Since Thanksgiving, lying in bed before sleep, I’ve been exploring the constellations beyond our ceiling. I do this with the help of the StarTracker iPhone app. Day or night, inside or out, cloudy or clear, you can raise your iPhone to the sky and see what stars and planets are overhead. Very cool.
I’ve been fascinated by the night sky since childhood. So last Wednesday, with help from Emily, home for the holidays, I downloaded the app and we bundled up to go outside and give it a test drive. The night sky was overcast, charcoal gray, and we could only see the moon and one star. But with StarTracker, we could still locate the position of our favorite constellation, Cygnus the Swan, flying westward toward the horizon, as well as Cassiopeia’s glistening W and where to seek Jupiter when skies cleared.
This was at the end of a difficult day that had begun at 6:50 a.m. with a call from Mindi in Tel Aviv, reassuring me that she was fine and far from the bus bombing minutes earlier, and had ended with our relieved evening texts about the cease fire between Israel and Hamas. In the middle, I’d received an email from a friend whose sister had been dying from scleroderma, with the sad news that she had passed the prior week.
Later that night, struggling to sleep after the day’s emotional roller-coaster ride, I thought about my friend’s sister, how her family’s sorrow must be mixed with relief that her soul was finally free of the rigid prison her body had become. I went to the bathroom window to see if the moon’s gleaming face was still visible. I matched it to my iPod’s screen and looked again for Cygnus.
The next evening, after a great, grateful Thanksgiving meal at our cousins’, we came home to clear, cold night skies. Em and I bundled up again and took my iPhone outside. This time, we saw Cassiopeia sparkling high overhead, found Jupiter’s bright pinpoint nearby and Polaris at the tip of a barely visible Ursa Minor. From the app, I learned to identify Cepheus’ box with a peaked roof. Em got cold and went inside, but I stayed a few minutes longer to figure out more constellations—Pisces, Perseus.
Back in our warm kitchen, I sat down with my stars and planets field guide and began reading, trying to figure out the relationships among the constellations. How did sailors and shepherds understand the night skies they knew so well? No apps back then. Of course, the answer was stories.
In Greek mythology, Cassiopeia was married to King Cepheus of Ethiopia. No wonder they were assigned neighboring constellations. Nearby are also the constellations of Andromeda, Perseus and Pegasus, the winged horse; Andromeda was Cassiopeia’s daughter, whom Perseus rescued from Cetus, the sea monster (another close-by star cluster), after he escaped on Pegasus, after slaying Medusa.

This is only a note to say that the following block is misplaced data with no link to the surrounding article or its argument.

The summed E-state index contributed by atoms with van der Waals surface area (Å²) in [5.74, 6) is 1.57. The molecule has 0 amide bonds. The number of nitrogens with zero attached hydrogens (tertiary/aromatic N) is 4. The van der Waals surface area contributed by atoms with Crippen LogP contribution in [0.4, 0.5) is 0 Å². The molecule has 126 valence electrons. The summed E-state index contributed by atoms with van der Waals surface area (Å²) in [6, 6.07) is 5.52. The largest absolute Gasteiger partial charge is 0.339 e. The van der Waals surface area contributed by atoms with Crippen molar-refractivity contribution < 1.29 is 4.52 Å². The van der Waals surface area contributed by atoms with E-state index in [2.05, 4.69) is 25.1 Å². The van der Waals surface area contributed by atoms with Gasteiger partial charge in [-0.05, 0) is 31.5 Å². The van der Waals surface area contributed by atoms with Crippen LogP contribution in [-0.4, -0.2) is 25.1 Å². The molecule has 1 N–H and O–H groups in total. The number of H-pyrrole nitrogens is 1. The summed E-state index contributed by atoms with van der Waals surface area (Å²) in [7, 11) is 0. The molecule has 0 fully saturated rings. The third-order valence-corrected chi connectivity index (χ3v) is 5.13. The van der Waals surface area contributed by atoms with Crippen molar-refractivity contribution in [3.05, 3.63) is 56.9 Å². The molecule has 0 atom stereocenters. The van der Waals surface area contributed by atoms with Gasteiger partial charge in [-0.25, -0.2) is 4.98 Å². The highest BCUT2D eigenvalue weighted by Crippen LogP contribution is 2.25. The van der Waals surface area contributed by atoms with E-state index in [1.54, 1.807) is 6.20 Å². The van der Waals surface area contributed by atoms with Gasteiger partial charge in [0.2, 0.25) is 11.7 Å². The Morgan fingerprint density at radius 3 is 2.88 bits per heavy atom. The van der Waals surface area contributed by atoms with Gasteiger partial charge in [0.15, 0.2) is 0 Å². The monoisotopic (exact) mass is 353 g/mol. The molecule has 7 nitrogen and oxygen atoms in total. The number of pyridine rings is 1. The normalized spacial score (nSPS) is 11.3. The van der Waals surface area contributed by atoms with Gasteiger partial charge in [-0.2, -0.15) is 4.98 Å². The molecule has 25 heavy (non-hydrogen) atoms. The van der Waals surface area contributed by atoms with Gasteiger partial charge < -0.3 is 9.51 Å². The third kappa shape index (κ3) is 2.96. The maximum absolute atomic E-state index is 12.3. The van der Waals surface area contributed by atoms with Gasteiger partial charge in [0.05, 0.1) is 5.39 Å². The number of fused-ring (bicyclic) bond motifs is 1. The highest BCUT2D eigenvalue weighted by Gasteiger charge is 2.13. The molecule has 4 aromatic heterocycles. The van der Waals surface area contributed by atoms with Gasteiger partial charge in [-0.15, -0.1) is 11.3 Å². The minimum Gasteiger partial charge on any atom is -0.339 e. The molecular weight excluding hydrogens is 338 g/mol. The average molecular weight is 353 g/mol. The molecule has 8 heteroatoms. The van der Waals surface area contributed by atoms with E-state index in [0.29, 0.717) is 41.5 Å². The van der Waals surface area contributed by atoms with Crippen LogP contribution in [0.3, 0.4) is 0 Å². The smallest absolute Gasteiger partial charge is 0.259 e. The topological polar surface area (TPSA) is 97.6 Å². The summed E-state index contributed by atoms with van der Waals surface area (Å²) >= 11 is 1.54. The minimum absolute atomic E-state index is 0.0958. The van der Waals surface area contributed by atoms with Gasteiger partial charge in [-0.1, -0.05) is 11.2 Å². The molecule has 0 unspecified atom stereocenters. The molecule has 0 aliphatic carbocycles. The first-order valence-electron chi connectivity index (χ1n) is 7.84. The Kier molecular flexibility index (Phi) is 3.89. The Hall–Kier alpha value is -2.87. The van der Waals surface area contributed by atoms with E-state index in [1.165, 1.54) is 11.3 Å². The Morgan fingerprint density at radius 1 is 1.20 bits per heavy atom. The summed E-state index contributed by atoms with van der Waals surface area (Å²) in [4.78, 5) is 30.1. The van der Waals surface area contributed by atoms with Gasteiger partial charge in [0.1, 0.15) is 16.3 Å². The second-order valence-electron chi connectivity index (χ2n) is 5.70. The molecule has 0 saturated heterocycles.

Here in the West, we understand the night sky through a Greek lens. But, I wondered, what about other cultures? The Chinese have their own constellations that look more like zig-zags than enclosed shapes, with names like Celestial Kitchen and Mausoleum, and legends about individual stars, including several in our constellation Orion that the Chinese describe as fighting brothers who had to be separated.
And what of the Arab world? Here, intermingling of Greek and Arab cultures produced Arabic names for Greek constellations. Cassiopeia is known as That Al-Korsi, roughly translated as Who (Lady) Has Chair, describing the Greek’s illustration of a sitting woman represented by the W of stars. Cygnus is Ad-Dajajah, The Hen. Ursa Major, which includes the Big Dipper, is Ad-Dubb Al A’kbar, The Greater Bear.
Every culture has its names for the brightest stars. Ancient astronomers of the northern hemisphere, wherever they lived, recognized the centrality of Polaris, the North Star—Tien Hwang Ta Ti in Chinese, for the Great Imperial Ruler of Heaven; Al Kiblah in Arabic, for the star least distant from the pole—all observing how other constellations wheel round it as the Earth revolves on its axis.
We all share the night sky. We all share the Moon’s silver face, the cycle of life and death. Our beautiful blue planet, so massive in our minds, is but a gleam of sapphire in the endless universe. Seen from afar, do rockets fired at enemies appear as sparks? Does a freed soul emit energy into the void?
Evelyn Herwitz blogs weekly about living fully with chronic disease, the inside of baseballs, turtles and frogs, J.S. Bach, the meaning of life and whatever else she happens to be thinking about at livingwithscleroderma.com.